“Originally, when you walked into the house, you were greeted with a wall,” recalls Louise. “We blocked off the original snug door and put in the pocket doors. When these are left open, you can see all the way through to the sea as you enter the house.”

Inside, there’s new oak flooring and the walls are panelled, painted in Benjamin Moore’s Creekside Green. Peaceful botanical artwork is mounted on the panelling.

“I think sometimes people are afraid to display art over panelling,” says Louise. “It doesn’t
need to fit neatly into a square, it can spill over. Often, that’s a more confident look.”

A hidden door in the snug leads to the kitchen. “It’s really cool,” smiles the designer. “We had to make sure the beading and panelling aligned perfectly with the door, so we started at that point and worked back from there.”

As in the formal living room, the fireplace surround is reclaimed. A bespoke L-shaped sofa and three armchairs invite you to settle down with a book. In fact, much about this home has been designed with a slower pace of life in mind; as well as the formal sitting room and the snug, there’s an additional living space in the sprawling kitchen.

“It’s safe to say the kitchen is my favourite room in this home,” smiles Louise. “We tried to keep the character throughout the whole house, and one of the ways we achieved this was by adding reclaimed timber beams in the principal rooms. I think this worked particularly well in the kitchen. Even though the space isn’t completely neutral, it still reads as soft and timeless.”

The walls are finished in another Benjamin Moore colour, Cotton Balls, a bright white with just a hint of yellow in the undertones. It’s a warming choice that works beautifully with the dusky green cabinetry. Limestone flooring stretches across the whole room.

“It’s a bespoke kitchen, designed by us. We didn’t have a lot of walls to play with, so we maximised the space we had with units all the way up to the ceiling.”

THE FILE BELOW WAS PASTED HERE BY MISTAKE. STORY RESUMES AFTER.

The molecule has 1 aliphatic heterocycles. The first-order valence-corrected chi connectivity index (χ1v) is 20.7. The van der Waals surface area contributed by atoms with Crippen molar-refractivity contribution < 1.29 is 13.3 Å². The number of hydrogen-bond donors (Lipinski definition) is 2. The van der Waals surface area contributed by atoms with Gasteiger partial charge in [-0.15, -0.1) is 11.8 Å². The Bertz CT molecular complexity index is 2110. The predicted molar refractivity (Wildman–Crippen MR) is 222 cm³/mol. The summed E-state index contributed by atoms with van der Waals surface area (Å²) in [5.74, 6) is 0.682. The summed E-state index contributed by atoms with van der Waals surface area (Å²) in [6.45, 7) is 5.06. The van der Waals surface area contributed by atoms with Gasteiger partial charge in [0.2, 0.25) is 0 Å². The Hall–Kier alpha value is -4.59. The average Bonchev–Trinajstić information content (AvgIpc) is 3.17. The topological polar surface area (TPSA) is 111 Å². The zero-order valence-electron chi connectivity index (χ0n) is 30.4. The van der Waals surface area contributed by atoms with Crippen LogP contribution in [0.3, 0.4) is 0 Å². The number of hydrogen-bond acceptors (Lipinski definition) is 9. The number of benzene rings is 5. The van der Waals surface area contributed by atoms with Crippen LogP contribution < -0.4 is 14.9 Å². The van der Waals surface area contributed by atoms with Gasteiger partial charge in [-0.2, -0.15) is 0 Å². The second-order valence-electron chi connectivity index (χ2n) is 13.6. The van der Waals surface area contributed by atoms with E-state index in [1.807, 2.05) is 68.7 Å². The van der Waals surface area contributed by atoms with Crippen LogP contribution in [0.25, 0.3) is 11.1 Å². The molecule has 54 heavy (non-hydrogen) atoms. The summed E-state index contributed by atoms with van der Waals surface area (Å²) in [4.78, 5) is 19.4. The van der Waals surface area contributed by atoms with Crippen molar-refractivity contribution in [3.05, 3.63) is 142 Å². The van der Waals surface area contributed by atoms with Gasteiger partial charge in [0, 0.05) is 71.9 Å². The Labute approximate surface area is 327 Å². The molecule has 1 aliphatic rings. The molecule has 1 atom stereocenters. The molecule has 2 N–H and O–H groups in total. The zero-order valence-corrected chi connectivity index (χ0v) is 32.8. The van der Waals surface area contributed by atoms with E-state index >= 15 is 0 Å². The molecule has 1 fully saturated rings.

The prep area has a whitewashed oak island topped with porcelain, a more durable option than marble.

Iona bar stools from Studio LBI encourage casual dining at the island, and an additional dining table comfortably seats eight. Alongside this more formal dining space is a custom dresser with dark bronze sliding bars, which offers plenty of space to display artworks or to store a dinner service or two. A useful study is tucked away behind the utility room on the ground floor, both of which are clad in tongue-and-groove panelling. The study’s built-in desk is painted a rich navy blue and has a sofa bed to accommodate extra guests.

Before, this sweet window was simply shrouded in tartan curtains. “It was crying out for a window seat,” says Louise. More storage is included below the bench.

A boot room, WC and shower room are also on the ground floor. Upstairs are three more bathrooms and four bedrooms, including the large master suite with two dressing rooms. A super king bed presides over the space, facing the balcony overlooking the water.

Unusually for Scotland, the room is fitted with air-conditioning.

“I would’ve said you don’t need it,” says Louise. “But there was a heatwave during installation, and I was suddenly completely onboard with the decision!” Two more bedrooms have king-size beds and smart en-suites. The remaining flexible double is intended primarily for the grandkids. It has sweet ticking stripe wallpaper and storage for toys at the foot of the bed.

The owners are so delighted with the place that it wouldn’t be surprising if this second home was soon promoted to their main residence.

“We love everything about it,” they rave. “The kitchen is our favourite place to be during the day and the snug is unbeatable in the evening. We were so relaxed with Louise – we knew everything she came up with would be right.